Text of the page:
Buzz words, key words, plans and stuff

Posted by Laura Otten, Ph.D., Director on January 8th, 2016 in Thoughts & Commentary

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The challenge in taking two weeks off from posting is that I now have so much about which to write.  My solution:  snippets.   This is not a “trends to watch in 2016;” it is simply, “here’s a whole bunch of stuff about which to think.”

Effective altruists. While this is, indeed, a trend to know about in order to determine how you want/do want to play into their world, it is something absolutely deserved of everyone’s attention.  This includes nonprofit executive directors, development staff, philanthropists, current or wanna-be board member, or just regular folk.

While not limited to the younger generations, effective altruism—“compassion guided by data and reason” —is widely and, to a certain extent wildly, embraced by Millennials and Gen Xers.  These philanthropists buy the credo of The Effective Altruism Handbook, published last year by the British Centre for Effective Altruism.  According to the Effective Altruism website , this movement has three values:  open-mindedness, critical thinking and global empathy.  It also has three guidelines in assessing causes in which to invest:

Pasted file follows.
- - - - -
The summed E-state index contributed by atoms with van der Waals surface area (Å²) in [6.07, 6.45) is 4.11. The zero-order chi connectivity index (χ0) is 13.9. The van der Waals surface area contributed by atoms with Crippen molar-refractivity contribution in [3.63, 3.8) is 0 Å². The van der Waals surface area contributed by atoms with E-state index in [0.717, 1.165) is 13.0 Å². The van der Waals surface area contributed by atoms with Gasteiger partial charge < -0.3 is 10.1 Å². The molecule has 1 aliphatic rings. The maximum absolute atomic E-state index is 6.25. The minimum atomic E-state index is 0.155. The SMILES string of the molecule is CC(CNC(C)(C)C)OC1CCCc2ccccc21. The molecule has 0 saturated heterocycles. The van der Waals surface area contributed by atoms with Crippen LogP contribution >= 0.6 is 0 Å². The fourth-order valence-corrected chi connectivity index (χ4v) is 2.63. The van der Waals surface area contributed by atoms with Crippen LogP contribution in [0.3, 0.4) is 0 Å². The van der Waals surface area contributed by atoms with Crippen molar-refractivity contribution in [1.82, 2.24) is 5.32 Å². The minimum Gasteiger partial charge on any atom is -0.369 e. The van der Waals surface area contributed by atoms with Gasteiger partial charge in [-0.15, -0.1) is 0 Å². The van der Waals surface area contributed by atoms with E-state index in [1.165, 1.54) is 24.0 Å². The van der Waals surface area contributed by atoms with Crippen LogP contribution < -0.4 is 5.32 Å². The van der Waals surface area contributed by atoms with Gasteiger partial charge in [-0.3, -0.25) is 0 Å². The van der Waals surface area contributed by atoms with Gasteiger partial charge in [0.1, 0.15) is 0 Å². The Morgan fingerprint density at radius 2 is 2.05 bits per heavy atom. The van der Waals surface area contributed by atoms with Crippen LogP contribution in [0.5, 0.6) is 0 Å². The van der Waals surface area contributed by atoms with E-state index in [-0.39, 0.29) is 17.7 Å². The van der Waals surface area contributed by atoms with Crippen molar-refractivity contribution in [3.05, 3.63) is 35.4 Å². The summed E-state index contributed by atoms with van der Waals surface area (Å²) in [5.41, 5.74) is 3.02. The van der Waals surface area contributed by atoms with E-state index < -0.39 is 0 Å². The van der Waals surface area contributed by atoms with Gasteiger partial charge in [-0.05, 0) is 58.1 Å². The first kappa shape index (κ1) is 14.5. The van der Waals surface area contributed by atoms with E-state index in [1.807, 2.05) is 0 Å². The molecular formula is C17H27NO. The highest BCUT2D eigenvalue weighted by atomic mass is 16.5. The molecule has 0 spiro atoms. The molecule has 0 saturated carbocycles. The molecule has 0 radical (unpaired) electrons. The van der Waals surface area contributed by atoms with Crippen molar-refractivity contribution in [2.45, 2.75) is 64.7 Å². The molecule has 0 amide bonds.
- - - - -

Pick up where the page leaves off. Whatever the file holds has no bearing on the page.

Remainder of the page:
• scale: is there the possibility of “drastically” improving “a large number of lives?”
  • tractability: does the cause produce measureable differences?
  • neglectedness: “how much has the cause been overlooked or undervalued?

It is these last three items—the EA’s guidelines—that each and every nonprofit should ponder as it works on its future and thinks about its own sustainability.

While many nonprofits might claim “drastic improvement,” most cannot claim that improvement happens for “a large number of lives”—at least not per year.  And yet, though it doesn’t appear in the values or guidelines, it does appear in much of what I’ve read and heard:  EAs want results now.